Clinical and Pathological Characteristics of Patients with Leucine-Rich Repeat Kinase-2 Mutations

Department of Pharmacology, University of Pennsylvania, Philadelphia, Pennsylvania 19104-6084, USA.
Movement Disorders (Impact Factor: 5.63). 01/2009; 24(1):32-9. DOI: 10.1002/mds.22096
Source: PubMed

ABSTRACT Mutations in LRRK2 are the single most common known cause of Parkinson's disease (PD). Two new PD patients with LRRK2 mutation were identified from a cohort with extensive postmortem assessment. One of these patients harbors the R793M mutation and presented with the typical clinical and pathological features of PD. A novel L1165P mutation was identified in a second patient. This patient had the classical and pathological features of PD, but additionally developed severe neuropsychological symptoms and dementia associated with abundant neurofibrillary tangles in the hippocampal formation; features consistent with a secondary diagnosis of tangle-predominant dementia. alpha-Synuclein-containing pathological inclusions in these patients also were highly phosphorylated at Ser-129, similar to other patients with idiopathic PD. These two PD patients also were characterized by the presence of occasional cytoplasmic TDP-43 inclusions in the temporal cortex, a finding that was not observed in three other patients with the G2019S mutation in LRRK2. These findings extend the clinical and pathological features that may be associated with LRRK2 mutations.

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    ABSTRACT: Mutations in the leucine-rich repeat kinase 2 (LRRK2) have been known to be a major genetic component affecting Parkinson's disease (PD). However, the pathogenicity of many of the LRRK2 variants is unclear because they have been detected in single patients or also in patients and controls. Here, we selected 5 exonic variants (L1165P, T1410M, M1646T, L2063X, and Y2189C) from each of the protein domain of LRRK2 and analysed their possible association with pathogenicity using in vitro functional assays. Point mutations representing each of these variants were incorporated into the LRRK2 gene, and functional aspects such as the percentage of cell survival upon application of stress and kinase activity were measured. Our results showed that all 5 variants had a significantly negative effect on the survival of cells, in both presence and absence of stress, as compared to the wild-type. In addition, there was also a slight increase in kinase activity in most of the variants in comparison to the wild-type. A negative correlation between cell survival and kinase activity was observed. These data suggest that most of the variants despite being located in different domains of LRRK2 appear to exert a potential pathogenic effect possibly through an increased kinase activity, supporting a gain of function mechanism.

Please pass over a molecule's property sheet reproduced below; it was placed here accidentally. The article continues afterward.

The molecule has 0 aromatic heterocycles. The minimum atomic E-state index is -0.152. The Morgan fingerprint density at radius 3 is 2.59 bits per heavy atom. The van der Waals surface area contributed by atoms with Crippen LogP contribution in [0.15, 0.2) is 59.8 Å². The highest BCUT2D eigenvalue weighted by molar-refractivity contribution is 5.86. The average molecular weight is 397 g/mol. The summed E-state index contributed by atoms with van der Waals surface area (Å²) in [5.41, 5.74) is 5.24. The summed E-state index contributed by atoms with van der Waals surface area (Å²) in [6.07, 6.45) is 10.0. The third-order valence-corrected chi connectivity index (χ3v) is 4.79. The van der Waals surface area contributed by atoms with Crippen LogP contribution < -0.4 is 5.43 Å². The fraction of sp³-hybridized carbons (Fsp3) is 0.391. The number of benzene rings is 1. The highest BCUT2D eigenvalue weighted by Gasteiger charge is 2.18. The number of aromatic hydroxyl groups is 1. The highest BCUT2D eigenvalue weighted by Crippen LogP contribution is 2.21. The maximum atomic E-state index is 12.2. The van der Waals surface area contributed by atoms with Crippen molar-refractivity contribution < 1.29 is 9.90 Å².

01/2015; 2015:678701. DOI:10.1155/2015/678701